Google in China: Market Entry Analysis

Pages: 7 (2616 words) Published: April 29, 2012

In today’s ever-changing marketplace, many companies have been forced with a challenge to reinvent themselves and alter their core values in the interests of profit and market share. As we move into the second decade of the twenty-first century, many critics argue whether it is possible for Google Inc., a major innovator and leader within the search engine industry, and China, a communist country, to co-exist. China in 2005, with its estimated 134 million Internet users, has been subjected to the country’s Great Firewall, which restricts citizens from accessing certain websites deemed inappropriate by the Chinese Government (Lawrence & Weber, 2011, p. 471, 473). As a result, Google must now decide whether it wants to be an active participant in the oppression of Chinese citizens or remain consistent to its core value of not being evil for increased profits (Lawrence & Weber, 2011, p. 470). There is no question that Google’s presence in China could bring substantial growth and revenue to the company; however, will it ultimately be worth the risk of compromising their core values and dealing with these unpopular censorship conditions? Question #1: For Google in 2005, from a business perspective, what are the arguments for and against entering China? When business transactions take place across international borders, they carry additional risks not present in domestic transactions. Foreign Direct Investment is the most risk bearing way of entering into a market. A foreign direct investment entails sole responsibility to the proprietor. From a political and economic standpoint, the CCP, Chinese Communist Party, has been known as an autocratic party that has imposed strict control over the country (Lawrence & Weber, 2010, p 470). Within the past thirty years, the CCP allowed for the free flow of money while maintaining a tight control of all institutions. With the imposing regulations of the censorship regime by the CCP, Google will be put in a position in which it will need to carefully monitor these censorship laws. The CCP will intervene by imposing through a multitude of ways to protect the nation, which may cause many delays for Google in China. From a financial aspect, when entering into a foreign market, the risks are tenfold. There will be a higher resource commitment from Google and if there are any potential problems with the CCP, the exit costs would be very significant in a direct investment. Google must also overcome its cultural differences when introducing its product/service into China. Internet giant Google's success relies on its users’ freedom to search for whatever they like, whether news, email, chat, video or games and entertainment. However, in China, censorship laws pose a serious threat to Google’s business model. Subjects that do not follow the Chinese government's political stance, or are of pornographic nature, are blocked from access entirely. The argument for Google entering China is all about numbers; China’s enormous population makes it the world’s largest internet market, an almost bottomless pool of customers, eager to buy the products and use the services that, as of just a few short years ago, were out of reach for many. With the popularity of internet cafés (Lawrence & Weber, 2010, p.471) and increasing internet users, Google can have great success in China, thus satisfying its market stakeholder’s interests (Lawrence & Weber, 2011, p. 8). . However, Google’s entry into China could be seen by many as a demonstration of how companies are willing to bend to be able to build a business in one of the world’s fastest growing economies. For Google who declared one of its core values: “to organize the world’s information and make it universally accessible and useful (Lawrence & Weber 2011, p 469),” to actually bring this to pass in China would be a challenge. From a business perspective, the argument against Google entering China is Google’s...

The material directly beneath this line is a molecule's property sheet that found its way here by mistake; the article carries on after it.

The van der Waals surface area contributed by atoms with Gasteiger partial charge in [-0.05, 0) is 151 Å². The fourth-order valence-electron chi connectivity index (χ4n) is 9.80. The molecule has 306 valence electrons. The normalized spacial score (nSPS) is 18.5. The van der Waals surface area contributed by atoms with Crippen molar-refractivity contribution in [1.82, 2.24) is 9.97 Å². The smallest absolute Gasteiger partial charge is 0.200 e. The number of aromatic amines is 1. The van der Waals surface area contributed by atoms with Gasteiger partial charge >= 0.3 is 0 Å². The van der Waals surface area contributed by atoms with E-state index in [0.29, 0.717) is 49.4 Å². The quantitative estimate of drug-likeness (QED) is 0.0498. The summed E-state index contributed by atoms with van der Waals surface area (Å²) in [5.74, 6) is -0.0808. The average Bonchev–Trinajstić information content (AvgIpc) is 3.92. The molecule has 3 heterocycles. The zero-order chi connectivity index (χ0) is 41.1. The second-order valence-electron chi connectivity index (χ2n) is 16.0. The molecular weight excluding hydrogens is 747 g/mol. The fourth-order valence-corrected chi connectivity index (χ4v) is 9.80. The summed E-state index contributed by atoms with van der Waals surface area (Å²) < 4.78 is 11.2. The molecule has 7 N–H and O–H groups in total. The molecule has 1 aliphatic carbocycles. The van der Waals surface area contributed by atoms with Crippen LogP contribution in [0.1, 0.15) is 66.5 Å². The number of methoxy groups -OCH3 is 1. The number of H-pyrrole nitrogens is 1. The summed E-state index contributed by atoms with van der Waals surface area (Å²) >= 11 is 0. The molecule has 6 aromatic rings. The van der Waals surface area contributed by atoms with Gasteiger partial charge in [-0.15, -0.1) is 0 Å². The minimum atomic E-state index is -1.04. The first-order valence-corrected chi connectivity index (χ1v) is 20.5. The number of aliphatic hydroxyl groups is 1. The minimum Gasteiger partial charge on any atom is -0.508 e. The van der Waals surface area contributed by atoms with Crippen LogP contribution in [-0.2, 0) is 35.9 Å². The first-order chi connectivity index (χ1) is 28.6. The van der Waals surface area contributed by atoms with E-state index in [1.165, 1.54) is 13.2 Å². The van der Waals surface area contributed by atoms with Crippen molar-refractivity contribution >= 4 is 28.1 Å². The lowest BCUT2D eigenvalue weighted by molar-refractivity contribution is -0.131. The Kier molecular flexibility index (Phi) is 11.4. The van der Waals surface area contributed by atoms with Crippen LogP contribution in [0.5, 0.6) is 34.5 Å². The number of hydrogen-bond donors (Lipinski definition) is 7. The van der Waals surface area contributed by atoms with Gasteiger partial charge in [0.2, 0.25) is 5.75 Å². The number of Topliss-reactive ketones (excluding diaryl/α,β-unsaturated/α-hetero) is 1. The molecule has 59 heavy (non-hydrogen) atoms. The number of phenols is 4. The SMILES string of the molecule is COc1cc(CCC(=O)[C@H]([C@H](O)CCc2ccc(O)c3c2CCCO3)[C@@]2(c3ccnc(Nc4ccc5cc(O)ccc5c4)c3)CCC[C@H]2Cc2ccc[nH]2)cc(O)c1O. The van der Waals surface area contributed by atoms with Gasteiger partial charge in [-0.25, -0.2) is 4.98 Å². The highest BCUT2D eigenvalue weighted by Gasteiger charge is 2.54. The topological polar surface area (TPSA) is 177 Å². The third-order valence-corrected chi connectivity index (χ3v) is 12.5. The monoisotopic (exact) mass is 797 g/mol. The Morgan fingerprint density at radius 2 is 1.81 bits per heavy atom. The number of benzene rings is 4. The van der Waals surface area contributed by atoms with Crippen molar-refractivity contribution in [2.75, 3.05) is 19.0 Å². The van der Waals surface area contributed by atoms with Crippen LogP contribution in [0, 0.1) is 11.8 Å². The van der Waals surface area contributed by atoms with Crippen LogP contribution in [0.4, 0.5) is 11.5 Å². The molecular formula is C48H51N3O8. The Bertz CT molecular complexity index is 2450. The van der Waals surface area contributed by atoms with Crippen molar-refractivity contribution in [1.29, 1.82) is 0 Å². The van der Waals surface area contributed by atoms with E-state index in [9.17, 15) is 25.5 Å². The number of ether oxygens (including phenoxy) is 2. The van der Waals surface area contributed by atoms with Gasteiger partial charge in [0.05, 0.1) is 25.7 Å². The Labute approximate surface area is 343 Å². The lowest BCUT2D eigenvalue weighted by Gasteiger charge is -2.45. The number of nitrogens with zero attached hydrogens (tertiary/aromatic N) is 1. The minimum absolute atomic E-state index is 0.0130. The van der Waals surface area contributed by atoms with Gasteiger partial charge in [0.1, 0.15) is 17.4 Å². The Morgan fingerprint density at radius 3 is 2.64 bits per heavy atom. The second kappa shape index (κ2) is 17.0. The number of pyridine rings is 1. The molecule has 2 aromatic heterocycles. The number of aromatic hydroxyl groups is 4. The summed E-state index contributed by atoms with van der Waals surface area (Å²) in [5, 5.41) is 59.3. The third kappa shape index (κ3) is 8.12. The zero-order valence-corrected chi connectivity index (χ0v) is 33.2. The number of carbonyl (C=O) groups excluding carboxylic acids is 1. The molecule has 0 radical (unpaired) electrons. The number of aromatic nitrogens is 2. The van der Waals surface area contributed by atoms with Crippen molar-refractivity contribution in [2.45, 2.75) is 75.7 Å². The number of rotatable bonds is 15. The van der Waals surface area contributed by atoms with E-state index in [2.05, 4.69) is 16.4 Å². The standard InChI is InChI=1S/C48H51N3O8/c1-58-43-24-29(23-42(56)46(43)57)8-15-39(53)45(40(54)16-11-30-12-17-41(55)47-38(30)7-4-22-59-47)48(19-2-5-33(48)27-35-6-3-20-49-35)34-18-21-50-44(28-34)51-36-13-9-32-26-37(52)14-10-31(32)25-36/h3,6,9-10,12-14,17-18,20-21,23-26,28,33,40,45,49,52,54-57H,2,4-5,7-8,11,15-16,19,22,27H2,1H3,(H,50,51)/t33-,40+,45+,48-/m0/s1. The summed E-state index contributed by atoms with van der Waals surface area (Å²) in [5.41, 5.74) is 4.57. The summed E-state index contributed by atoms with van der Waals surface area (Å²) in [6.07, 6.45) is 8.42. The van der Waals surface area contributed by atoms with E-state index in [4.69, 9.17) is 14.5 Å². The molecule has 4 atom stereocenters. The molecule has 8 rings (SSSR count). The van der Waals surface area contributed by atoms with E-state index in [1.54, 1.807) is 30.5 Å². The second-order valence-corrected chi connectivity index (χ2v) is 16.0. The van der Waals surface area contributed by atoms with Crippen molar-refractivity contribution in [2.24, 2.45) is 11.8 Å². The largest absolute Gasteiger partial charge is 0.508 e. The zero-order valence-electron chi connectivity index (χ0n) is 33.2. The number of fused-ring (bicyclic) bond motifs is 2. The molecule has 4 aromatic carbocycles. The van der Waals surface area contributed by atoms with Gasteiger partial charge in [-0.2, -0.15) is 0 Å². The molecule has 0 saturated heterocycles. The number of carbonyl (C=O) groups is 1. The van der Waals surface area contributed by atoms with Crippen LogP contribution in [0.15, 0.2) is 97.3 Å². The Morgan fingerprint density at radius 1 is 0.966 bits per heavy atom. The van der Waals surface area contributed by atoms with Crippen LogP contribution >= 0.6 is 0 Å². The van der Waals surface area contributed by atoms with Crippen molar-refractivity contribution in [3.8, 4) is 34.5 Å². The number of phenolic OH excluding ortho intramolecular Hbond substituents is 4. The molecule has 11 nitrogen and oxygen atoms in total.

Lawrence, Anne., & Weber, J. (2011). Business and Society, Stakeholders, Ethics, Public Policy, New York, NY, McGraw Hill/Irwin
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